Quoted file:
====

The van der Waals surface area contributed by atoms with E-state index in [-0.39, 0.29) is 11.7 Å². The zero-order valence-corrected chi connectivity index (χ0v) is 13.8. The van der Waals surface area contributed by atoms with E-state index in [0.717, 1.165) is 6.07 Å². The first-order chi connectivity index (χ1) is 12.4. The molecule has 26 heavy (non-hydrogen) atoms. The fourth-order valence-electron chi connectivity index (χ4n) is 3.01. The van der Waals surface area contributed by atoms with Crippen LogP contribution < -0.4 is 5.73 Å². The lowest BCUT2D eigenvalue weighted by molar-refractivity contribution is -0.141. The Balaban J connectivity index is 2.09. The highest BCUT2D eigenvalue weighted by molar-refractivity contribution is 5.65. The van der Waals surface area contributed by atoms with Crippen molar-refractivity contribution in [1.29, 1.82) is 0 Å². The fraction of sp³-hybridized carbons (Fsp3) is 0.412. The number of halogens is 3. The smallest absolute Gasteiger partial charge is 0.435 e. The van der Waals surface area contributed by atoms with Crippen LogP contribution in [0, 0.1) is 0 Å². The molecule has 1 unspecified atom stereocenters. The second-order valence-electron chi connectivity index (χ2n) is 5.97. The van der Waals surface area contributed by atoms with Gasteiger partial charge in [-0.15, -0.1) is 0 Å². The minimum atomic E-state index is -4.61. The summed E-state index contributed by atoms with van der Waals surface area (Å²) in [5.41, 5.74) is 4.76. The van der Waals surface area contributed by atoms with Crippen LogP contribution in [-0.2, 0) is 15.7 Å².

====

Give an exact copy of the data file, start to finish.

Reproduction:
The van der Waals surface area contributed by atoms with E-state index in [-0.39, 0.29) is 11.7 Å². The zero-order valence-corrected chi connectivity index (χ0v) is 13.8. The van der Waals surface area contributed by atoms with E-state index in [0.717, 1.165) is 6.07 Å². The first-order chi connectivity index (χ1) is 12.4. The molecule has 26 heavy (non-hydrogen) atoms. The fourth-order valence-electron chi connectivity index (χ4n) is 3.01. The van der Waals surface area contributed by atoms with Crippen LogP contribution < -0.4 is 5.73 Å². The lowest BCUT2D eigenvalue weighted by molar-refractivity contribution is -0.141. The Balaban J connectivity index is 2.09. The highest BCUT2D eigenvalue weighted by molar-refractivity contribution is 5.65. The van der Waals surface area contributed by atoms with Crippen molar-refractivity contribution in [1.29, 1.82) is 0 Å². The fraction of sp³-hybridized carbons (Fsp3) is 0.412. The number of halogens is 3. The smallest absolute Gasteiger partial charge is 0.435 e. The van der Waals surface area contributed by atoms with Crippen LogP contribution in [0, 0.1) is 0 Å². The molecule has 1 unspecified atom stereocenters. The second-order valence-electron chi connectivity index (χ2n) is 5.97. The van der Waals surface area contributed by atoms with Gasteiger partial charge in [-0.15, -0.1) is 0 Å². The minimum atomic E-state index is -4.61. The summed E-state index contributed by atoms with van der Waals surface area (Å²) in [5.41, 5.74) is 4.76. The van der Waals surface area contributed by atoms with Crippen LogP contribution in [-0.2, 0) is 15.7 Å².